Source : Rowan Philp
In this article first commissioned by the Mail & Guardian, SABLE content director Rowan Philp found that, per capita, South Africans may well represent America’s most successful immigrant group
Most say the same thing.
They came to the US either to counter army conscription or Apartheid itself, and planned to stay just a few years in the late ‘80s. But they stayed on.
A quarter century later, this small generation of South African immigrants has risen to break through, en masse, into such key leadership roles that they’re changing America.
YouTube, PayPal, SolarCity, epigenetic cancer therapy and intelligent Mars robots exist only because of these expats: one of them has led the transition from PCs to cloud computing; another leads America’s top business school; and another is replacing the Space Shuttle.
But they’ve done it as individuals, and – with the notable exception of commercial spaceflight pioneer Elon Musk – almost invisibly.
Late in December, the Silicon Valley Business Journal made this remarkable statement, regarding four of their first five winners of America’s high-tech CEO awards, which feature competition from the likes of Google’s Larry Page. “Here’s something interesting about our executive of the year awards, something that hadn’t occurred to us at the time that these four executives were selected — they are all originally from South Africa.”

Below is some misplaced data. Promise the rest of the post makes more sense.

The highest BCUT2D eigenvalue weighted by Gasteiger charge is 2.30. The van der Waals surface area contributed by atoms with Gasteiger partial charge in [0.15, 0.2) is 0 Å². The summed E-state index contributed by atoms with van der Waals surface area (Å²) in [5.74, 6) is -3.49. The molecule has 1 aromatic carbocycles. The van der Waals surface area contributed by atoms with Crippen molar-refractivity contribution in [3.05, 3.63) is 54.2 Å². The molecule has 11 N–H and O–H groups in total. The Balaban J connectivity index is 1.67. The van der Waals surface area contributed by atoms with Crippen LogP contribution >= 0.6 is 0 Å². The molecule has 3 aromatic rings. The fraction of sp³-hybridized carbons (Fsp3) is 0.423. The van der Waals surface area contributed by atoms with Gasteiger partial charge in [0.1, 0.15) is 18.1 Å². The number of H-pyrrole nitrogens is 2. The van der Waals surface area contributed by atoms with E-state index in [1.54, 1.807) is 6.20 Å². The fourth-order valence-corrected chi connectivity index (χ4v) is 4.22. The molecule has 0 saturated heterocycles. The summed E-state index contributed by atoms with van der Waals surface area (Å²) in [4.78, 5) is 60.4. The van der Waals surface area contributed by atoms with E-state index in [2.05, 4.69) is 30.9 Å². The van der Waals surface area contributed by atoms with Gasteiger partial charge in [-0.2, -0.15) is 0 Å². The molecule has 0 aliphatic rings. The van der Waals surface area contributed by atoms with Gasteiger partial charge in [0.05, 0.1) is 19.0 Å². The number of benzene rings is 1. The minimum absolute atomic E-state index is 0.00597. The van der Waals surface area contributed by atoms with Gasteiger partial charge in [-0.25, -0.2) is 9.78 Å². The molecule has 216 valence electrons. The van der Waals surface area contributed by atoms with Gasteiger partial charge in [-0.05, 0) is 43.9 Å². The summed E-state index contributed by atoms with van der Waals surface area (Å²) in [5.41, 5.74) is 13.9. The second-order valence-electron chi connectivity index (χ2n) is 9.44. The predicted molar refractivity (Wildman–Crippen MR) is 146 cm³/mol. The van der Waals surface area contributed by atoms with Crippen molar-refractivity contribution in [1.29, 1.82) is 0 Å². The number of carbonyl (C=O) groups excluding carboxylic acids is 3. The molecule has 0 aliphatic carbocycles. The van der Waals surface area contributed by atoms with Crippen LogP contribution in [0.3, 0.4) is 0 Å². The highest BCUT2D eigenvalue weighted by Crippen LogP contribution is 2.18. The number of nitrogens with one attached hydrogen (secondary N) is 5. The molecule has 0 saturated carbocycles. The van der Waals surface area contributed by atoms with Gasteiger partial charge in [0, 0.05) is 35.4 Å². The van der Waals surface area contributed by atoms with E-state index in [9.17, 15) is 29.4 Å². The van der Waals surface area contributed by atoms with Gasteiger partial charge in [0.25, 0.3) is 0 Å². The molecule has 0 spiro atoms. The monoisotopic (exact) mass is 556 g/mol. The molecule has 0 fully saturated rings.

In Silicon Valley alone, South African-born high-tech CEO’s include Vinny Lingham, founder of Yola and Gyft.com; Willem van Biljon, co-founder of Nimbula; and Pieter de Villiers, CEO of Clickatell, the world’s largest online text messaging service.
And these weren’t even among the award winners. Those include Gauteng brothers Lyndon and Peter Rive, who have built America’s largest provider of residential clean energy, and Paul Maritz, the outgoing CEO of cloud computing giant VMware who was schooled in KwaZulu-Natal.
South African immigrants in the US number only about 100 000 – a “small number even for a big city”, according to Professor Nancy Foner, an expert on immigration achievement at the City University of New York.
So small, she says, that there are virtually no figures or studies on their impact.
Yet new South African networking organizations, like the SABLE Accelerator in California, are springing up as South Africans are suddenly appearing in front of microphones as CEOs and university deans and scientific research team leaders.
Apart from well-established South African communities in places like San Diego, or the tight group of pro golfers in Florida, South Africans don’t network the way they do in the UK.
Instead, mutual recognition often happens like this: Hey – that guy running the University of Notre Dame seems to have the lazy-palate Saffer accent. Come to think of it, so does the Dean of Stanford’s Graduate School of Business. Ja, and what about the guy who was in charge of California’s High Speed Rail Authority? Or – With a name like Mahlangu-Ngcobo, that elections judge in Maryland has gotta be from home.
Some are fairly well known. Pik Botha’s grandson, Roelof, has been ranked as high as 22nd on the Forbes Midas list of venture capitalists, having funded the launch of YouTube in 2005.
Among the celebrity conscription-dodgers, singer Dave Matthews probably heads the pack. Reportedly worth $200 million, Matthews was recently declared America’s most successful touring act of the decade.
But most have risen to the cutting edge of American business with remarkable anonymity.
Former Illovo schoolboy Steven Collis, almost unnoticed, has taken the reins of a healthcare wholesaling company, AmerisourceBergen, listed 29th on the Fortune 500, with 13 000 employees, and annual revenues of an almost ridiculous $50 billion.